This post is part of the “From the Bench” series celebrating the work of conservators. Part scientist, part detective, they work to preserve the past for the future. This series features the voices of conservators who are working on IMLS-supported projects in museums across the United States. For more information about IMLS funding for museums see www.imls.gov/applicants/available_grants.aspx.
By: Rebecca Buck, Deputy Director for Collection Services, Newark Museum
With the help of IMLS, the Newark Museum has slowly changed its collection storage to best protect important collections and let curators and researchers easily see the safely stored objects within it. Drab gray open shelving has been replaced by enclosed cabinets powder-coated with Chinese red, Tibetan orange, Lenox green, Royal purple and, for the largest project – African storage – a yellow as brilliant as the African sun.
In the 1980s, the Newark Museum renovated and connected a series of early 20th-century buildings under the direction of Michael Graves Associates. Storage was outfitted according to the standards of the time as directed by the individual curators. Over the years it became necessary to upgrade areas to increase space and develop better ways of protecting and accessing objects in the collections. The two latest projects, storage upgrades for jewelry and for the African art collection, will resolve some old problems and reach current standards of care.
Newark’s jewelry collection is magnificent, an active 1,900+ piece collection curated by Ulysses Grant Dietz, Chief Curator and Curator of Decorative Arts. It reflects Newark’s heritage: home of Tiffany & Company, Herpers, Hedges, Krementz, Riker, Bippart, Durand and others. The new Lore Ross gallery in the historic Ballantine House is one of the few galleries in the United States devoted solely to the display of jewelry.
Six old wooden and metal cabinets were replaced with three Delta cabinets full of narrow drawers with dividers – there is now at least one compartment available for each piece of jewelry. An IMLS-funded technician and a decorative arts intern arranged dividers as needed to accommodate rings, brooches, crosses, bracelets, and necklaces, and developed a volara padding scenario for each compartment. The work of inventory, lining, placement, and photography went on all of the spring and summer of 2012. The result: safe objects, logically stored objects, objects with mounts where they’re needed, a complete inventory, photographs attached to a complete database, and best of all, errors corrected!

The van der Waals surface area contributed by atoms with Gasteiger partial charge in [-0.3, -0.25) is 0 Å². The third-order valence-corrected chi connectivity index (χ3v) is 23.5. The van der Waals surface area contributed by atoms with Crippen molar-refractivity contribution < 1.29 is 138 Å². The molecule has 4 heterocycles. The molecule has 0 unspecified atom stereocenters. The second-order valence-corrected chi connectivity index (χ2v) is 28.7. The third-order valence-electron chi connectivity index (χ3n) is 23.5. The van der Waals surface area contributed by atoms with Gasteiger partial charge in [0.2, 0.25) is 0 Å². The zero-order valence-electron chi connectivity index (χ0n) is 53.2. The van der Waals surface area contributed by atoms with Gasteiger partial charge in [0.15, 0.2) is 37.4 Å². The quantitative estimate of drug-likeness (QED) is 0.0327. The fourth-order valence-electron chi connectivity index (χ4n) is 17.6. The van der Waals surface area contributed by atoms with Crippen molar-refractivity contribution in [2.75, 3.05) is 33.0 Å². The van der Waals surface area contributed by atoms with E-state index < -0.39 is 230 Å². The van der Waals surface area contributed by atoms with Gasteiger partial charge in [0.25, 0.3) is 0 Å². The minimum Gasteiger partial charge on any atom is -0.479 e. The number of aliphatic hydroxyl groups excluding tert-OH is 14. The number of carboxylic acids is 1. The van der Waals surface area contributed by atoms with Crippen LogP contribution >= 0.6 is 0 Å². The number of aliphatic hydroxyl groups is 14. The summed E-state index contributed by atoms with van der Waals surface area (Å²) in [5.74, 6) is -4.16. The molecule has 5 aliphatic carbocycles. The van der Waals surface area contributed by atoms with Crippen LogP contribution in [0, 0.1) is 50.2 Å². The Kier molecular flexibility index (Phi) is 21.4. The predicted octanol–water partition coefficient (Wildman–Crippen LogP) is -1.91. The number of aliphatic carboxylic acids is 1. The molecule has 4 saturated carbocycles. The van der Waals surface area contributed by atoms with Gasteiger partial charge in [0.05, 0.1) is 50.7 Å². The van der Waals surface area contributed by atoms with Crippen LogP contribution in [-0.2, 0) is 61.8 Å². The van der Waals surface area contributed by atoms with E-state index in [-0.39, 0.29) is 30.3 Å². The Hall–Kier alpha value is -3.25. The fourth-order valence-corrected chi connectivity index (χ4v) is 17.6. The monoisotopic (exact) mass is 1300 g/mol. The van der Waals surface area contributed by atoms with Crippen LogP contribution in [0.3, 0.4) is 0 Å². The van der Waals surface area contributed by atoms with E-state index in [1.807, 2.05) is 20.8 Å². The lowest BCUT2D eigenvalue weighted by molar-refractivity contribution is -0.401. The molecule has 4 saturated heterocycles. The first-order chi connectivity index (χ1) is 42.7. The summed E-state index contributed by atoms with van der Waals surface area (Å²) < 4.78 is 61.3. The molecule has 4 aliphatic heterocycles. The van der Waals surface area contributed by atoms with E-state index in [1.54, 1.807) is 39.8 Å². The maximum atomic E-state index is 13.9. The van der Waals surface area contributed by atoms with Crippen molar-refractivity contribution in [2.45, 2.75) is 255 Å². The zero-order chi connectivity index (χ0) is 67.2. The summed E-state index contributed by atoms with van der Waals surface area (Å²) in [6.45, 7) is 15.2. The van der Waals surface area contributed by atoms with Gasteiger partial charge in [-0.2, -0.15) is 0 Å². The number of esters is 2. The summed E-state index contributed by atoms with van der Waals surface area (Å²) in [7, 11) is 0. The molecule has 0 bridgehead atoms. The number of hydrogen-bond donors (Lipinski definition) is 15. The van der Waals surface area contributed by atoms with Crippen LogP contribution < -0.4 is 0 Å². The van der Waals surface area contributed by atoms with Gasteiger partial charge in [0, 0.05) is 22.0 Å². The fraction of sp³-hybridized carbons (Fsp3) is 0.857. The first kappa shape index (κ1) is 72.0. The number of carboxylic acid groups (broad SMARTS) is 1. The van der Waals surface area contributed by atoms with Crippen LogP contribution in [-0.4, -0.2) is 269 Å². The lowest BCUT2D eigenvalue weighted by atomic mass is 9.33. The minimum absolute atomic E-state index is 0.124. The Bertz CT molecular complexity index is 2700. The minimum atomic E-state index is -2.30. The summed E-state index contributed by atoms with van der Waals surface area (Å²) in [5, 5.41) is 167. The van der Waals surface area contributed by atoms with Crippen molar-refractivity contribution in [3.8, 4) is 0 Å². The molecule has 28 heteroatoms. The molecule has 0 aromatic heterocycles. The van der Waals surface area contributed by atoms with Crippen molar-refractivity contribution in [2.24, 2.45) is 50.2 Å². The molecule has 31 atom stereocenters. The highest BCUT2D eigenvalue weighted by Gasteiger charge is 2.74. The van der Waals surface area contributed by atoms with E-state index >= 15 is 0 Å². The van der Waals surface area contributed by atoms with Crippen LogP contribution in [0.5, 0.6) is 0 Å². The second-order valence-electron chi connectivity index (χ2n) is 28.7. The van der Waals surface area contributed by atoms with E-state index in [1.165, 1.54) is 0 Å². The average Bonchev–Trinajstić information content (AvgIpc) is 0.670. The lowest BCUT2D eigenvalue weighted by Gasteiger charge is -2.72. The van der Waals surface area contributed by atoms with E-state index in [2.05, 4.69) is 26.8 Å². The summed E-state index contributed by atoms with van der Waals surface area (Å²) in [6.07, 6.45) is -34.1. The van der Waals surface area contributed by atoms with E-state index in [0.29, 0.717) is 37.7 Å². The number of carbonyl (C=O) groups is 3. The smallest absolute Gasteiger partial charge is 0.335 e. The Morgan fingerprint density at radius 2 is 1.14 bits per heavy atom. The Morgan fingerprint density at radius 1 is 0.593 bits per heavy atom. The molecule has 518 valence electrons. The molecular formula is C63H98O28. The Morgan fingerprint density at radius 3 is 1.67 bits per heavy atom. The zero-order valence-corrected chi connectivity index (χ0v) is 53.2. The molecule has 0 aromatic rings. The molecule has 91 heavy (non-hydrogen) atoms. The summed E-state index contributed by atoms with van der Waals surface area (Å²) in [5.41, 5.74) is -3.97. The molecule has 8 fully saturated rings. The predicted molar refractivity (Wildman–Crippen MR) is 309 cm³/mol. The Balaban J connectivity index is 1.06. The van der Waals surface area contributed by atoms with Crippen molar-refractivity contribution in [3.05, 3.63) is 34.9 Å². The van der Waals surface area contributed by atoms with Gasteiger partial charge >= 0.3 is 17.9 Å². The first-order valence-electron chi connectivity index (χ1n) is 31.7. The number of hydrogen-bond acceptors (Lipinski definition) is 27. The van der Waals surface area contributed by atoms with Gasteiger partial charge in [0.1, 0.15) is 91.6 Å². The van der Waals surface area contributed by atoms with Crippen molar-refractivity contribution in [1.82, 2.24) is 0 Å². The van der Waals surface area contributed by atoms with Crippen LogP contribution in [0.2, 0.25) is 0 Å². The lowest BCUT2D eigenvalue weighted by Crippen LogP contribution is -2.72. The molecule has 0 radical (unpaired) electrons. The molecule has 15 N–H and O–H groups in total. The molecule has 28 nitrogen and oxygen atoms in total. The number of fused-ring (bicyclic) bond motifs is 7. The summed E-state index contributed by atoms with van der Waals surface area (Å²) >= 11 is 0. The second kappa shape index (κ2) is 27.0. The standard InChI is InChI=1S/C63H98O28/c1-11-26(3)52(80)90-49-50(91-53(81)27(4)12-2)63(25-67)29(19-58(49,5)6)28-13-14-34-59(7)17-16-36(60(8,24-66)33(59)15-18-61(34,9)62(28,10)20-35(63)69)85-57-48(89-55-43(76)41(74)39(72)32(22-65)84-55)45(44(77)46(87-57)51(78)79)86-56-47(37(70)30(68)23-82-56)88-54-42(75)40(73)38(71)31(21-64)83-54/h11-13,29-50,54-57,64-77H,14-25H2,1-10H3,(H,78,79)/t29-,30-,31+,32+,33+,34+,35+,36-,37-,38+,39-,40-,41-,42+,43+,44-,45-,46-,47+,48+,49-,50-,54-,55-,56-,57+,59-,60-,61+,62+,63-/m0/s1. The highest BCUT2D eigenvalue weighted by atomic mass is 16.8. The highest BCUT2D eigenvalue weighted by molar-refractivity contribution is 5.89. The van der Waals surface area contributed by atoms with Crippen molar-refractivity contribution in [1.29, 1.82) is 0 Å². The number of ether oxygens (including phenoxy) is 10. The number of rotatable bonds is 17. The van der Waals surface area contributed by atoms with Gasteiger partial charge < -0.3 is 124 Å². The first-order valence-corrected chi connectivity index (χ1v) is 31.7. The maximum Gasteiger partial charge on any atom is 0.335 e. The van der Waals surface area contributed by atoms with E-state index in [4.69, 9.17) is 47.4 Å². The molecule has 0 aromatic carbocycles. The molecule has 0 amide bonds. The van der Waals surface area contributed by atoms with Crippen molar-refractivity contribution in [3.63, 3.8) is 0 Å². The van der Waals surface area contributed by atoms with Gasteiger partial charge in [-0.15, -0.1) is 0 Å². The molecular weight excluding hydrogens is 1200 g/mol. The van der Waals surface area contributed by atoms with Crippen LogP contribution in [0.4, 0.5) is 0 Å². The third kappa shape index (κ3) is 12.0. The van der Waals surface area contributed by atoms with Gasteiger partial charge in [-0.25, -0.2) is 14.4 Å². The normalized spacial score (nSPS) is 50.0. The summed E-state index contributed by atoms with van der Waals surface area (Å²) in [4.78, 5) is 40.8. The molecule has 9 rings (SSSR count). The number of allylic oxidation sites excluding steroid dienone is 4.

The Newark Museum is also in the midst of a multifaceted African art collection expansion project. Led by Senior Curator, Arts of Africa and the Americas, Christa Clarke, the current African art galleries will triple in size, a conservation lab will be developed, and the first-ever catalog of the collection will be published. For the storage portion, an IMLS grant matched by money raised for storage improvement led to a wonderful compact storage unit that will hold thousands of works from the African art collection, reorganized by geography and genre for greater accessibility.
The Newark Museum’s ability to provide safe storage and collection care has been greatly improved by these projects. They help make certain that important objects will be available for generations to come.